Insanity Defense Appeal Turned Away by U.S. High Court

A divided U.S. Supreme Court refused to consider whether the Constitution requires the insanity defense to be an option for criminal defendants, leaving intact an Idaho murder conviction.

The justices today rejected an appeal from John Joseph Delling, who was convicted and sentenced to life in prison for murdering two friends in 2007. Three justices -- Stephen Breyer, Ruth Bader Ginsburg and Sonia Sotomayor -- said they would have considered Delling’s appeal.

Delling, who suffers from acute paranoid schizophrenia, was under the delusional belief that the friends were killing him by taking his energy, according to a psychologist who testified.

“The law has long recognized that criminal punishment is not appropriate for those who, by reason of insanity, cannot tell right from wrong,” Breyer wrote.

Five states -- Idaho, Montana, Utah, Nevada and Kansas -- have passed laws abolishing the insanity defense since 1979, though it was reinstated in Nevada by that state’s supreme court. Delling’s lawyers contended the insanity defense has centuries-old roots and continues to be honored in most of the country.

The issue “strikes at the heart of the integrity of the criminal justice system,” Delling’s lawyers argued in his appeal.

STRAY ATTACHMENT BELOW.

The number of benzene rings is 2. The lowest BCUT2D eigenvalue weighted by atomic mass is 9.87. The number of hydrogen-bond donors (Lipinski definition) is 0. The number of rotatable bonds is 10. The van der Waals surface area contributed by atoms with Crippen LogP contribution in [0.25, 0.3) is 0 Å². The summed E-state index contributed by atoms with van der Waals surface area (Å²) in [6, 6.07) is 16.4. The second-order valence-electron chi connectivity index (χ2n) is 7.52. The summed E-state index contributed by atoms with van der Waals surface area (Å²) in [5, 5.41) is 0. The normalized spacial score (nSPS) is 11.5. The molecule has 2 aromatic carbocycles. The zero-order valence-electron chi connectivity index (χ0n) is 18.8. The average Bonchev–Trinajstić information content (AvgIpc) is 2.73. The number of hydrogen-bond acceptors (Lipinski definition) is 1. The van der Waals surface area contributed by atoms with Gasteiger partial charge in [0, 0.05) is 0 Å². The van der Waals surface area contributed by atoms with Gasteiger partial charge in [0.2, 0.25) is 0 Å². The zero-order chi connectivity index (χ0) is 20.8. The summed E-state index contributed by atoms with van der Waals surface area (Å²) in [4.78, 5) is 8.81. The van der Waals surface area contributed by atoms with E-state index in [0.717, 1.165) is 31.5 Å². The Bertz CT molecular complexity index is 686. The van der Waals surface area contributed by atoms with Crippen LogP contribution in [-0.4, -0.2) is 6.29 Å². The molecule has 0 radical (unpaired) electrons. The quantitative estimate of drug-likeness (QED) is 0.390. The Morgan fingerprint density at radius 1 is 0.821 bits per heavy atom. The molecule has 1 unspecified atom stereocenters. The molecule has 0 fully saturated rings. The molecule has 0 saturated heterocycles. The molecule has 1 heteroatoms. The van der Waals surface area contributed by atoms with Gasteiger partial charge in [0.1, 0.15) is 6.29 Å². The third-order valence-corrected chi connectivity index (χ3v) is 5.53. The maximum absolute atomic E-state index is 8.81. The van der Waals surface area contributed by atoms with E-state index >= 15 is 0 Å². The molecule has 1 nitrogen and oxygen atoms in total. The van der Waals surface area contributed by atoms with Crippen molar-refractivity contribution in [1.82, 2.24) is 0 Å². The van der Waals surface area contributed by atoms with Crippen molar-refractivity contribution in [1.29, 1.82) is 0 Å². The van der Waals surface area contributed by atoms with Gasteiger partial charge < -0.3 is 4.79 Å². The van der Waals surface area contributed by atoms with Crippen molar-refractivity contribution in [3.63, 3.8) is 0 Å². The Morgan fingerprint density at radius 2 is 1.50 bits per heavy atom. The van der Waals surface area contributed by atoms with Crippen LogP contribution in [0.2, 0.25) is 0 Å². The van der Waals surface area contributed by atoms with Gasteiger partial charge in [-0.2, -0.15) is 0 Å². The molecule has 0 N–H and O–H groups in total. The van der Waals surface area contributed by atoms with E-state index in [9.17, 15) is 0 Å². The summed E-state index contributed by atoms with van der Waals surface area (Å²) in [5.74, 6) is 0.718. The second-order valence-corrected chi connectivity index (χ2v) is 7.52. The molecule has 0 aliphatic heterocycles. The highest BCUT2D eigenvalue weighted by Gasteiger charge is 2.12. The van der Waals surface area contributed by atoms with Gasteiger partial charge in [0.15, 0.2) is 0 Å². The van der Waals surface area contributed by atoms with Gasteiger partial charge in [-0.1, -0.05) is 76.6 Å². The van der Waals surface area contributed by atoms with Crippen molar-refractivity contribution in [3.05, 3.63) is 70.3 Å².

The practical importance of the insanity defense is a matter of dispute. Idaho contends Delling is getting virtually the same treatment he would have received had he been allowed to use insanity as a defense to the murder charges.

Secure Facility

Delling is currently in a secure mental health facility and has been under a psychiatrist’s care throughout his incarceration, Idaho says.

“Idaho law generally entitles insane persons convicted of crimes to the same treatment as insane persons who are civilly committed,” Idaho Attorney General Lawrence G. Wasden argued in court papers.

Wasden urged the Supreme Court not to hear the appeal and instead to leave intact the Idaho Supreme Court ruling that upheld Delling’s conviction.

States take a variety of legal approaches toward accused criminals with mental-health problems. Idaho permits conviction so long as the defendants have the capacity to understand what they are doing. Eleven other states permit a verdict of guilty but mentally ill, Idaho told the high court.

The case is Delling v. Idaho, 11-1515.

To contact the reporter on this story: Greg Stohr in Washington at gstohr@bloomberg.net

To contact the editor responsible for this story: Steven Komarow at skomarow1@bloomberg.net

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